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What is the meaning of A (: ,: ,1) in matlab? where A is a matrix

Asked by bh dhouha on 16 Feb 2015
Latest activity Commented on by Walter Roberson
on 27 Jan 2016
What is the meaning of A (: ,: ,1) in matlab? where A is a matrix .thanks

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Answer by Image Analyst
on 16 Feb 2015
 Accepted Answer

If the badly-named "A" represents a color image, then A(:, :, 1) would mean all rows and all columns in the first image plane - in other words, the red channel of the image. The code mean(mean(A(:,:,1))) would mean the average intensity of the red channel:
meanRed = mean(mean(A(:,:,1)));
Stephen and I are guessing because the author just used a single letter of the variable rather than some descriptive name would would give us some context as to what "A" represents. I hate code that just looks like a random alphabet soup of single letter variables - it makes it very hard to understand, follow, and maintain. For example if the variable were named rgbImage, then we'd know what "A" represented. As of now, we don't. You didn't supply any context either so we're left to speculate (or just ignore the question which is probably what most people did).

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No need to be so rude bro
That response is not rude: it makes educated guesses about the real meaning of the question, and then it describes the difficulties with how the question was phrased, offering alternatives.
Any code that is intended to last should be written with the thought that someone else may have to read it, so variable names should be self-explanatory or follow conventions that shape the meaning (e.g., 'x' and 'y' might not really explain what the data is for, but the convention is well enough ingrained that it is easy to follow.)

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Answer by Stephen Cobeldick on 16 Feb 2015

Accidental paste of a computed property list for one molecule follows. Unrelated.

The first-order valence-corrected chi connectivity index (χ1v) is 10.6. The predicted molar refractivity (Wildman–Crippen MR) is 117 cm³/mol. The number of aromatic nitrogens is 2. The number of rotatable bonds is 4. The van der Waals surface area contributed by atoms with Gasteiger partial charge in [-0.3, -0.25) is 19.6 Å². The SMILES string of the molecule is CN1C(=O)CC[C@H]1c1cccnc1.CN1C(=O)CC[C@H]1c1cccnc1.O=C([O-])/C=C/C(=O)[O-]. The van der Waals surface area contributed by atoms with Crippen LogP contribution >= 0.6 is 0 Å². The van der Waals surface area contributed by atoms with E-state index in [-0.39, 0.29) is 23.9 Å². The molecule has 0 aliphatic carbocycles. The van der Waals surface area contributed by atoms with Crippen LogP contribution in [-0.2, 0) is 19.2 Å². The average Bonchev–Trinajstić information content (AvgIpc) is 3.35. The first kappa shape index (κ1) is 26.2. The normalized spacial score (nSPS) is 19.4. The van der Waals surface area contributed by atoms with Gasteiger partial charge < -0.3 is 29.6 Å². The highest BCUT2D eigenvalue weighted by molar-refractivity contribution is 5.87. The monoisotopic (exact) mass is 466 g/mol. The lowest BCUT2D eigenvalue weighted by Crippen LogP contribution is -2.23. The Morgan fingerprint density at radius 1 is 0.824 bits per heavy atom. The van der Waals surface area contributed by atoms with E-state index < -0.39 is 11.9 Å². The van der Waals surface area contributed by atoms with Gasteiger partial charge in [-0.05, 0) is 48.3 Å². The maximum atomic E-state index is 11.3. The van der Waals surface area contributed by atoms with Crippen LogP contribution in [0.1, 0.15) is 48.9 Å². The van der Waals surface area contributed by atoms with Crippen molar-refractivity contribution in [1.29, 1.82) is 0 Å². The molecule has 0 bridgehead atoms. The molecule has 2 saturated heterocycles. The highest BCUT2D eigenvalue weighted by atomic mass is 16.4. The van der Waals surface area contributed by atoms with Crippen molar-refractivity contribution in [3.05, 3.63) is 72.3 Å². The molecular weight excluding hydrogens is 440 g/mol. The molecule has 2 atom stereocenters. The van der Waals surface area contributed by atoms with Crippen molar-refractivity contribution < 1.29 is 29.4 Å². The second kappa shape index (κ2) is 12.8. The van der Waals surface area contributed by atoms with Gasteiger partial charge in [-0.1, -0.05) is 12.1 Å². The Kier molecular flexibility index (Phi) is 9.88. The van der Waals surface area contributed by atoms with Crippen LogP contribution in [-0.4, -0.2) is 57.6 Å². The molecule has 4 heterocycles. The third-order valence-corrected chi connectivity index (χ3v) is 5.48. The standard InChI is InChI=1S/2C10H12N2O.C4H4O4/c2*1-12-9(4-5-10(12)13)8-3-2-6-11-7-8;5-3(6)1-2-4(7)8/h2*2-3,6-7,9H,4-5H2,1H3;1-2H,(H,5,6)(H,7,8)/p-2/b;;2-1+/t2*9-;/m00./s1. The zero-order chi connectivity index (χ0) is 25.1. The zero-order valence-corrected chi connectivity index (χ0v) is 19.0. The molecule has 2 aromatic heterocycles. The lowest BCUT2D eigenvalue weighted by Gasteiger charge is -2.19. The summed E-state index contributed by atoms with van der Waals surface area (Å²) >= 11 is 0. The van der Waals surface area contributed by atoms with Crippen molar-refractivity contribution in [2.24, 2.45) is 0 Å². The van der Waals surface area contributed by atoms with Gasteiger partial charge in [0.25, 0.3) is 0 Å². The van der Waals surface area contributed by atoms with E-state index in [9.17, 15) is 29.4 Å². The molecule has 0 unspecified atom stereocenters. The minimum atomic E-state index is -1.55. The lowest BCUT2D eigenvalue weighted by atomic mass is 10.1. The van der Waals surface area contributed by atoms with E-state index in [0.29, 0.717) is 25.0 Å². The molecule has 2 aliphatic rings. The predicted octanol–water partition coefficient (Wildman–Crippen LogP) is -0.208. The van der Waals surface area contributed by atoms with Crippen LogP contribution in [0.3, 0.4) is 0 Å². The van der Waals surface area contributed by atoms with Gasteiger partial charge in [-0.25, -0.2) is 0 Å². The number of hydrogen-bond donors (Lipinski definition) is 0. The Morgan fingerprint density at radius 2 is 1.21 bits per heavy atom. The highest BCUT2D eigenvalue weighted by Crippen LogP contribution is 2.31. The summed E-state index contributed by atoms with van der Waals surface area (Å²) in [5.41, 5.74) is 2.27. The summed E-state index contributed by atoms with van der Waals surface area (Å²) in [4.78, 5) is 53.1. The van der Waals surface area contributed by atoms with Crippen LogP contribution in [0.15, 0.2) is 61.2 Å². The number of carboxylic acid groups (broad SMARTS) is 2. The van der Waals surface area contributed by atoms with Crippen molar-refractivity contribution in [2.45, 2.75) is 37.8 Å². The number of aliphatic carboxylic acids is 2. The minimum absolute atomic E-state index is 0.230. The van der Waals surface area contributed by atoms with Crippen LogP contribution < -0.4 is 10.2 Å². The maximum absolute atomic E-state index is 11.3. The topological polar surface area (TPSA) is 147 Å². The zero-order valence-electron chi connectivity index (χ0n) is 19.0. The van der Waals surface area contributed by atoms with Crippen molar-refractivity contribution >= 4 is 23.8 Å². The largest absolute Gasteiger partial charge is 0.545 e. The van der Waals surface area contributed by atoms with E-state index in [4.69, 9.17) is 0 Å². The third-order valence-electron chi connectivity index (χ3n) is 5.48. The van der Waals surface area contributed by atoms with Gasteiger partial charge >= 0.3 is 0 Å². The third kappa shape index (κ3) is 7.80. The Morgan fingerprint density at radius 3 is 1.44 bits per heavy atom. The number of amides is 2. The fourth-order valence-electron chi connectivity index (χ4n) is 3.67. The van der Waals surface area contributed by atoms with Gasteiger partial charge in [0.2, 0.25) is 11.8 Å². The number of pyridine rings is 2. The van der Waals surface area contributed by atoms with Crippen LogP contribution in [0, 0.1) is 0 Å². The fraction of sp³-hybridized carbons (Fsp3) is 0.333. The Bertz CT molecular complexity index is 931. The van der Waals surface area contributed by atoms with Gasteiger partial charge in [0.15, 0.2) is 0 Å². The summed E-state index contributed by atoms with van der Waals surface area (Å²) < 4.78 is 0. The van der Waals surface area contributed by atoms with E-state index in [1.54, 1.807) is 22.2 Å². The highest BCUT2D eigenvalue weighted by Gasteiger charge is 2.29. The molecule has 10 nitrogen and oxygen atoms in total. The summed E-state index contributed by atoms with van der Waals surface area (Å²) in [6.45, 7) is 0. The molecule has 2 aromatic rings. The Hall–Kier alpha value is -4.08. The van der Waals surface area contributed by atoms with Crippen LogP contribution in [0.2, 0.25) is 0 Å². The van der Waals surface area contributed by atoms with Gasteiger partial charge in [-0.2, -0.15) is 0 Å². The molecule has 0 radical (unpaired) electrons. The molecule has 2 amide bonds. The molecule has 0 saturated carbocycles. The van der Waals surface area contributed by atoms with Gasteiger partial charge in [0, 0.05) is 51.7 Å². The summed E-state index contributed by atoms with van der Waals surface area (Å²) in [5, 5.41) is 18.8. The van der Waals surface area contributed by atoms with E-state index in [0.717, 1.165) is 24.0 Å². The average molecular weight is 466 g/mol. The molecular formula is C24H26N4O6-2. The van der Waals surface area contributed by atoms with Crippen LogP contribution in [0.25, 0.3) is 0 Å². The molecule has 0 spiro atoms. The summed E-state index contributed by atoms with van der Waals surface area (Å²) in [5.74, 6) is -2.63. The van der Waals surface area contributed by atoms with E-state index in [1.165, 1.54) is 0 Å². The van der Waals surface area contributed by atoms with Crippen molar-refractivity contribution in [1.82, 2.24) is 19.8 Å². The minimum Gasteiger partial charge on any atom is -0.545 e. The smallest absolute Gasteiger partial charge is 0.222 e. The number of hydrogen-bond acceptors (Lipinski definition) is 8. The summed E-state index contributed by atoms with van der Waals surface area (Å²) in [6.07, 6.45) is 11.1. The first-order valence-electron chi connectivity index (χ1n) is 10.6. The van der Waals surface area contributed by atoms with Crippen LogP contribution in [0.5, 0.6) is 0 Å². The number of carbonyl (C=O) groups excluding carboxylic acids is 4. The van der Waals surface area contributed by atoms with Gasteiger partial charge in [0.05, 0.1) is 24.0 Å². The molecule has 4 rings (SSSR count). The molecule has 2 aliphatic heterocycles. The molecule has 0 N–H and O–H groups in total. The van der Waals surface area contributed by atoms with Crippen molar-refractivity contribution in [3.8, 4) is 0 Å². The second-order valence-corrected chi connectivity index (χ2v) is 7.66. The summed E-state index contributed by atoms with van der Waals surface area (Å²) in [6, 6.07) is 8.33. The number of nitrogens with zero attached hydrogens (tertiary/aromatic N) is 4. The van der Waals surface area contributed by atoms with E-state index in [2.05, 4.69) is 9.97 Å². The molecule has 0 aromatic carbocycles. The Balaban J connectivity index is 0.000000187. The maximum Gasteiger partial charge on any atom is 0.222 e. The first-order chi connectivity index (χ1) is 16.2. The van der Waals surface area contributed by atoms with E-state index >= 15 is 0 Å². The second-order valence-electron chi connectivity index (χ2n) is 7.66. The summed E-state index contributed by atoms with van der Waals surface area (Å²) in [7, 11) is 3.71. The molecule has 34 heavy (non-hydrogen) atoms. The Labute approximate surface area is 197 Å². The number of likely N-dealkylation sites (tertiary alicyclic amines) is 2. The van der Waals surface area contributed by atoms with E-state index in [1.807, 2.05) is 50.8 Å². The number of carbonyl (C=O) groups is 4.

Edited by Stephen Cobeldick on 16 Feb 2015

A(:,:,1) means: all rows and all columns of A that are in its first page.
(The third dimension is referred to in the MATLAB documentation as a "page", just as the first dimension is "row" and the second is "column").
In MATLAB all arrays can be multidimensional, and the contents can be referred to using indexing . In your example the variable A has three dimensions, and they are referred to in this way:
A(:, % all rows
:, % all columns
1) % on the first page
You should read about the colon operator too.
Although you write that A is a matrix, actually it might not be: a matrix (by definition) only has two dimensions (all higher dimensions are one), which means that if the third dimension has size two or more, then it will be an array, rather than a matrix. You might like to review matrix indexing as well.

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what do you mean by first page? So does this code mean(mean(A(:,:,1))) give the mean of all the matrix A? Thanks for your help :)
That depends on the size of A. The behavior of mean changes depending on the size of the array that is passed to it, so you will have to tell us size(A) before we can answer that question.
If you want the mean of all elements of an array, regardless of its size or number of dimensions, then you can use mean(A(:)).
Note that mean also has an optional argument that specifies which dimensions it calculates along. We can use this for example, if A has three dimensions, to get the mean of each page using the following code:
mean(mean(A,1),2)
Thanks a lot Stephen :)

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